While living in the roughly 2,000-square-foot home in the Helotes area of San Antonio, technically rent-free, they will pay utilities and make an additional monthly payment. OH will refund them the total amount of the additional monthly payments when they graduate in two to three years from the program, which also provides financial counseling to assist families with saving, paying off debt and improving credit. The Caesars can use that refund for a down payment on a home or other needs.

The Caesars are grateful that Operation Homefront and the Clark Foundation are a major part of the solution that will lead to self-sufficiency. “This is probably the biggest blessing so far,” Deidrick said. “It’s a great feeling. That’s what everyone dreams of, being able to … buy a house … having a place we can call home.”

Deidrick acknowledges that working in trauma care took its toll over time. “Most of my deployments were rough,” Deidrick said. “I’ve seen all the soldiers and the coalition forces and even detainees come through with massive injuries.”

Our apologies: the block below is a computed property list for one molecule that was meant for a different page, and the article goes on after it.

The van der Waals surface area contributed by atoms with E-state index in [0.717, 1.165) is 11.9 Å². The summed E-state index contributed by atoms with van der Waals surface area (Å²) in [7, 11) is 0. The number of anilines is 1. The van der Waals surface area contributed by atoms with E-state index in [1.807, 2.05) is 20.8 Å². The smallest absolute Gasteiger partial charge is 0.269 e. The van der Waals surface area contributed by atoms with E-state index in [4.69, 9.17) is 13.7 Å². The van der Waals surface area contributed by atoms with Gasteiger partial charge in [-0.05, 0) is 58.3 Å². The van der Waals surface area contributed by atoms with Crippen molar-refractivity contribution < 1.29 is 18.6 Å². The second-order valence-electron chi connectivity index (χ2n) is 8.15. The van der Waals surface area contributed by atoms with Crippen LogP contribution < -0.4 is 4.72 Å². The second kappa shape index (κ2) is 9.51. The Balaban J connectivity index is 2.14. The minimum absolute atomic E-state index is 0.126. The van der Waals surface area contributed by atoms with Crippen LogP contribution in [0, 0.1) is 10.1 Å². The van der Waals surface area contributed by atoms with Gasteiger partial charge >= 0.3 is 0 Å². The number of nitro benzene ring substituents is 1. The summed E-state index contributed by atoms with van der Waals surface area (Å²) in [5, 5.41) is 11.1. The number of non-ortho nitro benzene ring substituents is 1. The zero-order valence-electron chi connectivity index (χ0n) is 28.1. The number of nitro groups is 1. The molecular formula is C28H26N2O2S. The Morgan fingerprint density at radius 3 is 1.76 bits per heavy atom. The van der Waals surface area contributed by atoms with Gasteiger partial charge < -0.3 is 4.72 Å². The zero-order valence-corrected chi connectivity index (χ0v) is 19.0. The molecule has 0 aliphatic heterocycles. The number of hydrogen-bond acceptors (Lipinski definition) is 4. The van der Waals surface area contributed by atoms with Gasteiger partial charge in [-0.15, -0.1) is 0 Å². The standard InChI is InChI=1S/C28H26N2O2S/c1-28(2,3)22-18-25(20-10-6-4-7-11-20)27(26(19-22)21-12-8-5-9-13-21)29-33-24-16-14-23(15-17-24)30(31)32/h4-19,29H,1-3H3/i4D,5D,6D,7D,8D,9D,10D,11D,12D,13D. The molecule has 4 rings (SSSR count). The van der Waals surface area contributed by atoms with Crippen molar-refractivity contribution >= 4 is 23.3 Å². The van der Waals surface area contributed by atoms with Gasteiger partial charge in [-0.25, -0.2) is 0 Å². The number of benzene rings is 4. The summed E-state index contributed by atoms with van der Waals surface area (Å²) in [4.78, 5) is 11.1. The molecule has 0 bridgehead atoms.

He also endured a health scare of his own that led to a major surgery in 2016. While imaging a blood clot found in 2015, doctors discovered a mass that was growing. Fearing it might be cancerous, they removed it, which required a 56-centimeter incision in his back and gluteus and 72 staples. The mass was benign but doctors continue to monitor Deidrick, who was a patient at the same hospital where he used to work. He could not walk for about six weeks and needed six months of physical therapy at Brook Army Medical Center’s Center for the Intrepid.

Deidrick was anxious while waiting to find out if the mass was cancerous because both of his parents died of cancer about 13 years apart in the 2000s.